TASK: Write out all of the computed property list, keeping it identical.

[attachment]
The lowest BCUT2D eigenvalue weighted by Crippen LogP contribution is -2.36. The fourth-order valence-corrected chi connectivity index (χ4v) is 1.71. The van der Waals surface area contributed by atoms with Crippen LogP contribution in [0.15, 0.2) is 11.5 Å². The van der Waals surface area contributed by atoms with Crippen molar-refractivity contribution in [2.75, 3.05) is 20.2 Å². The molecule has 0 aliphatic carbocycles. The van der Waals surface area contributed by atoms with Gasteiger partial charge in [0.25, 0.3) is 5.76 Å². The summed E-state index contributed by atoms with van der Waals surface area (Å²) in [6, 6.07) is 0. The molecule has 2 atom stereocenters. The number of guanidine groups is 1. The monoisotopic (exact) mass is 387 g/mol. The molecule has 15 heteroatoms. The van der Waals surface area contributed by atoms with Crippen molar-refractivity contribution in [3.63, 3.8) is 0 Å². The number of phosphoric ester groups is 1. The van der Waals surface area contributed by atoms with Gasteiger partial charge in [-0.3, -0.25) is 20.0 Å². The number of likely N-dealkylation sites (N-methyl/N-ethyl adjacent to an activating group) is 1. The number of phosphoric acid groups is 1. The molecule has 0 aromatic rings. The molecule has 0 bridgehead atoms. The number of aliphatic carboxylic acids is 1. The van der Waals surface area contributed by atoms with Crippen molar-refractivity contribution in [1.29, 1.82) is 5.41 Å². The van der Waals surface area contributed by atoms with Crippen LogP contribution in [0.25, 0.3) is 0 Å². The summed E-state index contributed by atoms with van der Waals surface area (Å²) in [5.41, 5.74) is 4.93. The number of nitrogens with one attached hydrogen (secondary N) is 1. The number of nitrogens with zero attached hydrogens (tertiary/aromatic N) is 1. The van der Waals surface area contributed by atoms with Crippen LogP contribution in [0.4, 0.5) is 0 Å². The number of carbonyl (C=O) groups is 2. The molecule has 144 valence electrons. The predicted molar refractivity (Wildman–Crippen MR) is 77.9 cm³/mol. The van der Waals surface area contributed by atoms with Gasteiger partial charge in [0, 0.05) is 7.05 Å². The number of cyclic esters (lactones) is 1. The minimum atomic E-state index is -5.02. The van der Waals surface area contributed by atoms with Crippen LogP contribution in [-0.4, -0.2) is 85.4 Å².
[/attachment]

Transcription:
The lowest BCUT2D eigenvalue weighted by Crippen LogP contribution is -2.36. The fourth-order valence-corrected chi connectivity index (χ4v) is 1.71. The van der Waals surface area contributed by atoms with Crippen LogP contribution in [0.15, 0.2) is 11.5 Å². The van der Waals surface area contributed by atoms with Crippen molar-refractivity contribution in [2.75, 3.05) is 20.2 Å². The molecule has 0 aliphatic carbocycles. The van der Waals surface area contributed by atoms with Gasteiger partial charge in [0.25, 0.3) is 5.76 Å². The summed E-state index contributed by atoms with van der Waals surface area (Å²) in [6, 6.07) is 0. The molecule has 2 atom stereocenters. The number of guanidine groups is 1. The monoisotopic (exact) mass is 387 g/mol. The molecule has 15 heteroatoms. The van der Waals surface area contributed by atoms with Crippen molar-refractivity contribution in [3.63, 3.8) is 0 Å². The number of phosphoric ester groups is 1. The van der Waals surface area contributed by atoms with Gasteiger partial charge in [-0.3, -0.25) is 20.0 Å². The number of likely N-dealkylation sites (N-methyl/N-ethyl adjacent to an activating group) is 1. The number of phosphoric acid groups is 1. The molecule has 0 aromatic rings. The molecule has 0 bridgehead atoms. The number of aliphatic carboxylic acids is 1. The van der Waals surface area contributed by atoms with Crippen molar-refractivity contribution in [1.29, 1.82) is 5.41 Å². The van der Waals surface area contributed by atoms with Crippen LogP contribution in [0.25, 0.3) is 0 Å². The summed E-state index contributed by atoms with van der Waals surface area (Å²) in [5.41, 5.74) is 4.93. The number of nitrogens with one attached hydrogen (secondary N) is 1. The number of nitrogens with zero attached hydrogens (tertiary/aromatic N) is 1. The van der Waals surface area contributed by atoms with Crippen LogP contribution in [0.4, 0.5) is 0 Å². The number of carbonyl (C=O) groups is 2. The molecule has 144 valence electrons. The predicted molar refractivity (Wildman–Crippen MR) is 77.9 cm³/mol. The van der Waals surface area contributed by atoms with Gasteiger partial charge in [0, 0.05) is 7.05 Å². The number of cyclic esters (lactones) is 1. The minimum atomic E-state index is -5.02. The van der Waals surface area contributed by atoms with Crippen LogP contribution in [-0.4, -0.2) is 85.4 Å².